Negative blues (for “Is Photography Over?”)

04.22.2010  |  By
Filed under: 151 3rd

[w/ thanks to Rebecca Stoddard]

Symposium tonight. Details. Other posts. Day-after event reports here tomorrow & Saturday.

More

One on One: Apsara DiQuinzio on Bruce Conner’s LOOKING GLASS

04.21.2010  |  By
Filed under: One on One

[Alongside our weekly in-gallery curator "One on One" talks, we post regular ‘one on one' bits here on the blog. Follow the series here. Today's post is from assistant curator of painting and sculpture, Apsara DiQuinzio. I'm tipping you off now to the 'big reveal' in this piece: never-before-seen pictures of the back of Bruce Conner's LOOKING GLASS, bel... More

More on researching the invisible

04.20.2010  |  By
Filed under: Field Notes

“Dark matter, the invisible, mysterious material that makes up 22 percent of the stuff in the universe, is one of the great scientific unknowns, a substance nearly six times as abundant as ordinary matter but made up of fundamental particles we haven’t yet identified. And dark matter doesn’t emit light, it doesn’t reflect light, and it doesn’t absorb light. It’s not dark, as the name suggests—dark matter is completely, inherently unseeable.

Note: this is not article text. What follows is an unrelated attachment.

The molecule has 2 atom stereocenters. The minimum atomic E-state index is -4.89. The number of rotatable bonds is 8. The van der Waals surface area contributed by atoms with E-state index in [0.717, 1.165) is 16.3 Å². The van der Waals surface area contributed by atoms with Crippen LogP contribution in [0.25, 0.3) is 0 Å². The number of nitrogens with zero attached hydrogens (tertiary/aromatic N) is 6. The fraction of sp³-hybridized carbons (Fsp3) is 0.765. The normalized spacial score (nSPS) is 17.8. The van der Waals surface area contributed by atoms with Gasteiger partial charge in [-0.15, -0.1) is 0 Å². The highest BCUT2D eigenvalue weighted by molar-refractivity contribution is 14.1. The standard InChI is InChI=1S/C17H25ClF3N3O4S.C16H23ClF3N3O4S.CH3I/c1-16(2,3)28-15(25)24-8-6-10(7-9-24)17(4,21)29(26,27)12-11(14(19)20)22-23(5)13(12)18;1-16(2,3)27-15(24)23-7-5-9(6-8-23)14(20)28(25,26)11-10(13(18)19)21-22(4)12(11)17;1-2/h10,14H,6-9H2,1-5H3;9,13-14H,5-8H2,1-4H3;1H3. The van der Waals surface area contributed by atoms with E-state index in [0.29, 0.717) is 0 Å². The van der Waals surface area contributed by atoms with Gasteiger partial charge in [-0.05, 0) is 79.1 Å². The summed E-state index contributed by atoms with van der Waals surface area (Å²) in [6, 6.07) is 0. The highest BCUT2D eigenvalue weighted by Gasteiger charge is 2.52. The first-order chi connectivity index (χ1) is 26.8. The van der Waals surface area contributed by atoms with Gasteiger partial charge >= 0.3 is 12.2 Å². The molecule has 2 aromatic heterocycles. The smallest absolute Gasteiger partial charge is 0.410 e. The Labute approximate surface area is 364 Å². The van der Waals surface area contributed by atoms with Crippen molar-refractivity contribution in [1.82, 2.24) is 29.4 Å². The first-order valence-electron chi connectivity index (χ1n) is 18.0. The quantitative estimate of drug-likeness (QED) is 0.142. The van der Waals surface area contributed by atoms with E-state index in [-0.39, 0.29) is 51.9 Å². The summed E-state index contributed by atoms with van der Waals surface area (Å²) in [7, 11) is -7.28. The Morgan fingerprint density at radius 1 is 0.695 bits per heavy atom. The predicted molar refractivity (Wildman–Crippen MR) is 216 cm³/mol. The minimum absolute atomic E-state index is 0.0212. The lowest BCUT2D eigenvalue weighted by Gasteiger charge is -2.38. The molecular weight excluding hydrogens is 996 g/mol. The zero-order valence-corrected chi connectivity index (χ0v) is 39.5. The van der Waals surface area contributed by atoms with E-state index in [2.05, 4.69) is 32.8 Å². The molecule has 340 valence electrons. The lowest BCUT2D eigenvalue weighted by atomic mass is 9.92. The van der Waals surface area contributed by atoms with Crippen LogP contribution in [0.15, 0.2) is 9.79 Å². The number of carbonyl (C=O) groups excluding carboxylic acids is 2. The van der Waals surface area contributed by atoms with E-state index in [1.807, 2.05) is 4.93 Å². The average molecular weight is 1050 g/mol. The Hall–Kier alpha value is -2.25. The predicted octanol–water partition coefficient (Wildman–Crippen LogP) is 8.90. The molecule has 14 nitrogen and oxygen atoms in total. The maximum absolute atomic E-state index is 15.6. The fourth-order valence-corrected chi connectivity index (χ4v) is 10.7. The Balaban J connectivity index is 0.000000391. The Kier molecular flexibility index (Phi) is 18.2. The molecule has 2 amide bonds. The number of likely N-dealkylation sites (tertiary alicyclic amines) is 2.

While we are unable to see dark matter itself, we are able to create maps of it, pinpoi... More

The Clouds and the Trees pt. 1

04.20.2010  |  By
Filed under: Field Notes

Various environmentalists and luddites have passed through Bay Area radio waves and into my house for the last few days, leading me to some odd places and unexpected things on the internet. This morning’s news brought word that the British Royal Navy is dispatching ships to pick up folks stranded worldwide, and haul them back to Britain. I was looking at Rebar’s beautiful pics of Iceland’s volcano clouds, and shaking my head over the ship-rescue of air travelers, when I came across the New Yorker magazine’s blog about... More